Kentucky Bankruptcy Law

Counsel with Care

Keeping your property through a bankruptcy

It is a pretty common misconception that folks have that they can “bankrupt” only certain debts or include only certain items of property they have in a Chapter 7 or Chapter 13 bankruptcy. The truth is that every single debt, even the one to Aunt May for the bookshelf you bought from her, and all your property, even the rickety old bookshelf that you got from Aunt May, must be included. All that you owe and all that you own goes into an estate. The trustee is the party responsible for handling the estate in such a way that maximizes what the creditors in the case get. Exemptions are your way of holding onto property and are detailed in 11 U.S.C. Section 522.

Now, obviously people thinking of filing bankruptcy want to keep their stuff. I am often asked whether the trustee will come into their home and take things from them. Except for an incredibly unusual circumstance, the answer to that is “no”. The bankruptcy code gives you exemptions which allow you to keep a lot of property. Some states, such as Kentucky, allow you to choose between state law exemptions or federal law exemptions. For most situations, the federal exemptions are more generous than the Kentucky exemptions. Under the federal exemptions, the vast majority of debtors are able to keep all of their property.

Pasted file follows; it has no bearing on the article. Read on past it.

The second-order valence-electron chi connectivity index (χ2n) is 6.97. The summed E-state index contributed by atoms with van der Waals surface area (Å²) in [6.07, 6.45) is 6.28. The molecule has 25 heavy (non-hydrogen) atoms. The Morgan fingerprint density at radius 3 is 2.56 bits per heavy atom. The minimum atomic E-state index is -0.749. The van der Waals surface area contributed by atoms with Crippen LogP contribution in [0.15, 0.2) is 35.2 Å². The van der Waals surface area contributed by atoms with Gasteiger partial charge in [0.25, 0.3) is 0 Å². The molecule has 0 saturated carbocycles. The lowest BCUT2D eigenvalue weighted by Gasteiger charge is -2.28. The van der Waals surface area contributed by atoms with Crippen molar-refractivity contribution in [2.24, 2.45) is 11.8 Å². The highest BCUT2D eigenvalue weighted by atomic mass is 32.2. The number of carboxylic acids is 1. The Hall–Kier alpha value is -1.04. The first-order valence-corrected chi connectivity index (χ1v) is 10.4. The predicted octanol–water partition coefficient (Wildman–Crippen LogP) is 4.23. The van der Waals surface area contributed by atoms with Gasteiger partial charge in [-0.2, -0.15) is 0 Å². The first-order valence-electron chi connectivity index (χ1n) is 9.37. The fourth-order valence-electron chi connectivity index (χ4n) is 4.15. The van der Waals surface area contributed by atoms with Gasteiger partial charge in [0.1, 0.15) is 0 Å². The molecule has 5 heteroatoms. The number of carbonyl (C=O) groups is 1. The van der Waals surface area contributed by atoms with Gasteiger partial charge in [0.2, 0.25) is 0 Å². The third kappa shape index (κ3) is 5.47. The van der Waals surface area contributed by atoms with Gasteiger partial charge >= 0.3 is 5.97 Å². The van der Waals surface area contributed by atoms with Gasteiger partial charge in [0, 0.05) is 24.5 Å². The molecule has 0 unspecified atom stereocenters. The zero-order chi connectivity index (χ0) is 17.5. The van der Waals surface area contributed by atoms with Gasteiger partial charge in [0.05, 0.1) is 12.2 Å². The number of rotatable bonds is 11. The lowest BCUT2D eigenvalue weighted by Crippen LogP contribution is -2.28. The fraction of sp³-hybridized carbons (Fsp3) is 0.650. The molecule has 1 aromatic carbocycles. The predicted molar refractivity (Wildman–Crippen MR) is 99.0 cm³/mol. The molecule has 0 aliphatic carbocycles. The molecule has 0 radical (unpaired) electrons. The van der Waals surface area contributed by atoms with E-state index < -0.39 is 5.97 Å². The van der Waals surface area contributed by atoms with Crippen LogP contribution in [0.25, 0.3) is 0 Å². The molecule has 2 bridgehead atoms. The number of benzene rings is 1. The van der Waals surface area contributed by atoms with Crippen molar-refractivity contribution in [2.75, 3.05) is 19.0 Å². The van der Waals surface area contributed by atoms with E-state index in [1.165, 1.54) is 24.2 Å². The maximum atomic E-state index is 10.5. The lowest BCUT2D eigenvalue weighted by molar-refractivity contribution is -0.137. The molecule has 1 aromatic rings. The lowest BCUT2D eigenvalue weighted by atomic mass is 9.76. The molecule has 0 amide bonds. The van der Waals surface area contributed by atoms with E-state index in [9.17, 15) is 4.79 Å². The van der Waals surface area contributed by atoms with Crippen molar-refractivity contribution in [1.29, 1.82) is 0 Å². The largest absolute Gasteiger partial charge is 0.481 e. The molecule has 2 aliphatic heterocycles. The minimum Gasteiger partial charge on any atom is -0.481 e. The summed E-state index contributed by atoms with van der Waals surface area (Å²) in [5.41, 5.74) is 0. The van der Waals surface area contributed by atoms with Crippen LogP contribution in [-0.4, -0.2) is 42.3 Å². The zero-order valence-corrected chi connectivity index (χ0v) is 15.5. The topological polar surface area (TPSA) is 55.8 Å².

A recent Supreme Court of the United States case decided on June 17th, 2010, Schwab v. Reilly, 130 S.Ct. 2652, clarified exactly how the exemption works. While this clarification will not impact you, the average debtor, in any noticeable way, it is an important distinction for your attorney to know. When you claim an exemption you are actually exempting a dollar value of your interest in the property and not the property itself. The property remains in the bankruptcy estate until the trustee abandons the property or the case is closed.

The fact that you are exempting a dollar value interest in the property has some practical implications. For example, you should not dispose of (sell, destroy, give away) any property that you had when you filed the bankruptcy without checking with your attorney. Now, no one cares if you throw away your old skivvies, but you should check before getting rid of anything of substantial value. Another implication is that if you have a piece of property or asset that is likely to increase in value quickly, your attorney may need to move to have the trustee abandon the estates interest if it appears your case will be open for an extended time.

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February 28, 2011 - Posted by | Bankruptcy, Chapter 7, Exemptions | , , , , , ,

1 Comment »

  1. […] the original: Keeping your property through a bankruptcy « Kentucky Bankruptcy Law ← J+S SOLUTIONS: How to File Bankruptcy without an Attorney. Do it […]

    Pingback by Keeping your property through a bankruptcy « Kentucky Bankruptcy Law | Filing Bankruptcy Without An Attorney | February 28, 2011 | Reply


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